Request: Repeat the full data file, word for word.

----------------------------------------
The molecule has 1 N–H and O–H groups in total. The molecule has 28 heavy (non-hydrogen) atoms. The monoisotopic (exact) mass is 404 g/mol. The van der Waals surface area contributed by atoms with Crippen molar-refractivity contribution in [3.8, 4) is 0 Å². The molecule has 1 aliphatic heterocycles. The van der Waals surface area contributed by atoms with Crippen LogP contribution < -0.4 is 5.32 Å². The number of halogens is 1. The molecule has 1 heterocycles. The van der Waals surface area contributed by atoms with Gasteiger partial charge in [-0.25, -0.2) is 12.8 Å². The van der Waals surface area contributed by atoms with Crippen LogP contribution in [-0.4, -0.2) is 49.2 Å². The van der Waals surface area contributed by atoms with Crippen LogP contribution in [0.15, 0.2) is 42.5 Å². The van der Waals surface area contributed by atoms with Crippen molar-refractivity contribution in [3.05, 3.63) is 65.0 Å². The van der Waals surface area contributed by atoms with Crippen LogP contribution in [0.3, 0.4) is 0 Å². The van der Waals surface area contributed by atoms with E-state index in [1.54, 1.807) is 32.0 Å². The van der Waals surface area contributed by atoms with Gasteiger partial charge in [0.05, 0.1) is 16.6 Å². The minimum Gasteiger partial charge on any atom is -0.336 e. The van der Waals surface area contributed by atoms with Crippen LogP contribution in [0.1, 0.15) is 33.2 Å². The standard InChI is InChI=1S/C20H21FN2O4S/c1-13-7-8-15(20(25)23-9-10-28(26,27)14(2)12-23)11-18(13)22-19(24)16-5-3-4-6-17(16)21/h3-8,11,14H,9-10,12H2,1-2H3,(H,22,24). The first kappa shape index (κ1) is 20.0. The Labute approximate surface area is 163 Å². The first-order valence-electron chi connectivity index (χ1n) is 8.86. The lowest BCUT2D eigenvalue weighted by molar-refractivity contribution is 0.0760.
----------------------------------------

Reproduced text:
The molecule has 1 N–H and O–H groups in total. The molecule has 28 heavy (non-hydrogen) atoms. The monoisotopic (exact) mass is 404 g/mol. The van der Waals surface area contributed by atoms with Crippen molar-refractivity contribution in [3.8, 4) is 0 Å². The molecule has 1 aliphatic heterocycles. The van der Waals surface area contributed by atoms with Crippen LogP contribution < -0.4 is 5.32 Å². The number of halogens is 1. The molecule has 1 heterocycles. The van der Waals surface area contributed by atoms with Gasteiger partial charge in [-0.25, -0.2) is 12.8 Å². The van der Waals surface area contributed by atoms with Crippen LogP contribution in [-0.4, -0.2) is 49.2 Å². The van der Waals surface area contributed by atoms with Crippen LogP contribution in [0.15, 0.2) is 42.5 Å². The van der Waals surface area contributed by atoms with Crippen molar-refractivity contribution in [3.05, 3.63) is 65.0 Å². The van der Waals surface area contributed by atoms with Crippen LogP contribution in [0.3, 0.4) is 0 Å². The van der Waals surface area contributed by atoms with E-state index in [1.54, 1.807) is 32.0 Å². The van der Waals surface area contributed by atoms with Gasteiger partial charge in [0.05, 0.1) is 16.6 Å². The minimum Gasteiger partial charge on any atom is -0.336 e. The van der Waals surface area contributed by atoms with Crippen LogP contribution in [0.1, 0.15) is 33.2 Å². The standard InChI is InChI=1S/C20H21FN2O4S/c1-13-7-8-15(20(25)23-9-10-28(26,27)14(2)12-23)11-18(13)22-19(24)16-5-3-4-6-17(16)21/h3-8,11,14H,9-10,12H2,1-2H3,(H,22,24). The first kappa shape index (κ1) is 20.0. The Labute approximate surface area is 163 Å². The first-order valence-electron chi connectivity index (χ1n) is 8.86. The lowest BCUT2D eigenvalue weighted by molar-refractivity contribution is 0.0760.